“No Win, No Fee” – Singapore’s New Law on CFAs Enhances Access to Justice

Singapore has passed a law that allows lawyers and their clients to enter into Conditional Fee Arrangements (“CFAs“) for certain proceedings such as international and domestic arbitrations, and some proceedings in the Singapore International Commercial Court and related court and mediation proceedings.

The Ministry of Law first introduced the amending law – the Legal Profession (Amendment) Bill 2021 – in November 2021. The new law was passed in January 2022.

Prior to CFAs, there were limited avenues available to fund a potential dispute such as:

  1. Legal Aid – via the Singapore Legal Aid Bureau but certain financial criteria had to met to qualify.
  2. Third party litigation funding – The claim is funded by a third-party funder that agrees to cover some or all of the costs. If the claim succeeds, the funder will then take a share of the sum recovered. Third party litigation funding is currently permitted for certain types of proceedings in Singapore. There are currently a handful of commercial funders on the ground in Singapore.
  3. Crowdfunding via a crowdfunding website seeking contributions and donations towards your legal costs from the public.

CFAs now provide a further avenue and may take the form of a “no win, no fee” or “no win, less fee” arrangement, which means lawyers and their clients utilising CFAs agree that all lawyers are paid all or part of their fees only if the clients’ cases are won.

Lawyers can also charge an additional amount, known as a “uplift” if claims are successful.

CFAs are not intended to replace traditional fee structures, which includes those on a time-cost basis or fixed-fee basis.

Though “no win, no fee” arrangements are common in other jurisdictions, it has not been available in Singapore until now due to various concerns. A primary concern was that CFAs could lead to higher litigation costs and increase trivial litigation. Another concern was that it could create conflicts where in some cases, lawyers may advise their clients to take settlements because it guarantees fees, even though a settlement may not be in the client’s best interests.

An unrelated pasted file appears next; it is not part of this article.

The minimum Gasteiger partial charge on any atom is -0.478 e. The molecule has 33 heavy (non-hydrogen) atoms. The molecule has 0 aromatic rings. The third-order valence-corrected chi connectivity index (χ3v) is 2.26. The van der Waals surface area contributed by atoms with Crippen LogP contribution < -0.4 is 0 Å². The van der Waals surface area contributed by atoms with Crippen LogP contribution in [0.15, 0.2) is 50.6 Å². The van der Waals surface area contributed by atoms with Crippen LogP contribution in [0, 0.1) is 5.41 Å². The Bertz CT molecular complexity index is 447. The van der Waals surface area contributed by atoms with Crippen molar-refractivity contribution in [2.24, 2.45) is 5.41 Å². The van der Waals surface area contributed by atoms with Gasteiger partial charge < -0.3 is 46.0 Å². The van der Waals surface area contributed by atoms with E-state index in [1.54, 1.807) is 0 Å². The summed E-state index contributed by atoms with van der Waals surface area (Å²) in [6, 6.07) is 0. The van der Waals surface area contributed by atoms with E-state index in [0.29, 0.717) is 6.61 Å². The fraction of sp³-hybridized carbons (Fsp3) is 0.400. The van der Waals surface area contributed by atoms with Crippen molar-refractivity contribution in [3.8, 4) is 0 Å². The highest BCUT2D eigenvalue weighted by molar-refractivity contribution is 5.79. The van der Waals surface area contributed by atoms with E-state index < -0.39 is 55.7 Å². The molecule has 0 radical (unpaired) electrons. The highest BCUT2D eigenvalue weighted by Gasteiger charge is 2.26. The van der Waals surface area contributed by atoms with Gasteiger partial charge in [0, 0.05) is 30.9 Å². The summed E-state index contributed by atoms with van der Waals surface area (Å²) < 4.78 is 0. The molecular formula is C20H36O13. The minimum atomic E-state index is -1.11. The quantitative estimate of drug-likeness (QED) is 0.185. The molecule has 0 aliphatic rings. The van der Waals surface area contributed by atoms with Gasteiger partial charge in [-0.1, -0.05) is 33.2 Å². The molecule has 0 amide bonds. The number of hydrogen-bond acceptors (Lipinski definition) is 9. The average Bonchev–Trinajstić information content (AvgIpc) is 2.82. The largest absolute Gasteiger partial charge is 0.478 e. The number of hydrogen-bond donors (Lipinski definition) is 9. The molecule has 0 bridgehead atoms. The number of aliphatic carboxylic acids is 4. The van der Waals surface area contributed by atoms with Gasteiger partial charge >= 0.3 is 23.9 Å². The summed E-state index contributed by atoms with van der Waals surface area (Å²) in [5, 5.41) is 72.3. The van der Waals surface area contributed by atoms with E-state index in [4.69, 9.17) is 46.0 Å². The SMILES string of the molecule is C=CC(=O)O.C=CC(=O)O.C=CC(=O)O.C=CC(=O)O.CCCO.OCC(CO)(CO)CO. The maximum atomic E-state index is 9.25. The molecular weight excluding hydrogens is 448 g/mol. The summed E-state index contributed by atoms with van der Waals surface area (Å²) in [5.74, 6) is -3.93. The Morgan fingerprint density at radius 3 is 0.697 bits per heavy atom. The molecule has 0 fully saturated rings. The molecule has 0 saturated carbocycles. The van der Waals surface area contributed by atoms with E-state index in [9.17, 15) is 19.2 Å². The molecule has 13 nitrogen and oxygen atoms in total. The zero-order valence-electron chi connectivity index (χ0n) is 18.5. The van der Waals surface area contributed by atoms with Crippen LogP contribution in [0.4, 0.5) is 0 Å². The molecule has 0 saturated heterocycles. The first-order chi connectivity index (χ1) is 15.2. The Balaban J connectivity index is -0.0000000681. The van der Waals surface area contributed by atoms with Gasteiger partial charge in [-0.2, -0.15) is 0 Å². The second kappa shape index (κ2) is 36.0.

According to Singapore’s Second Minister for Law, Edwin Tong, safeguards will be introduced to protect clients from risks. Existing professional rules against overcharging will also persist. Minister Tong explained that the new law will help to level the playing field for local lawyers who have been facing competition with foreign lawyers who can offer such agreements.

It also helps enhance access to justice. “Businesses with legitimate claims but (are) themselves facing cash-flow problems may not be able to fork out full legal fees at the outset,” said Minister Tong. “CFAs will help provide such claimants with an alternative method of funding meritorious claims, which they may otherwise not be able to pursue.

More broadly, the new framework will help further position Singapore as the preferred location to resolve disputes. Singapore already ties with London as the place most favoured by global businesses to arbitrate.

What does it mean to hire a lawyer on a CFA basis?

When a lawyer is hired by a client on a CFA basis, this means that no or only some legal fees are payable by the client if his or her claim is not successful when brought before the courts.

In other words, both the lawyer and his or her client agree that the client would pay the fees for the legal services rendered only if the lawsuit is successful. The legal fees are therefore contingent on the claim being successful.

If you have a legal matter that you would like to pursue but are concerned about your ability to afford the legal fees, you should consult a lawyer who would be able to assess whether a conditional fee arrangement is available to you.

For further information, please contact:

K. Murali Pany

Managing Partner

JTJB Singapore Office
E : murali@jtjb.com
T : 6224 3645 / 9687 1165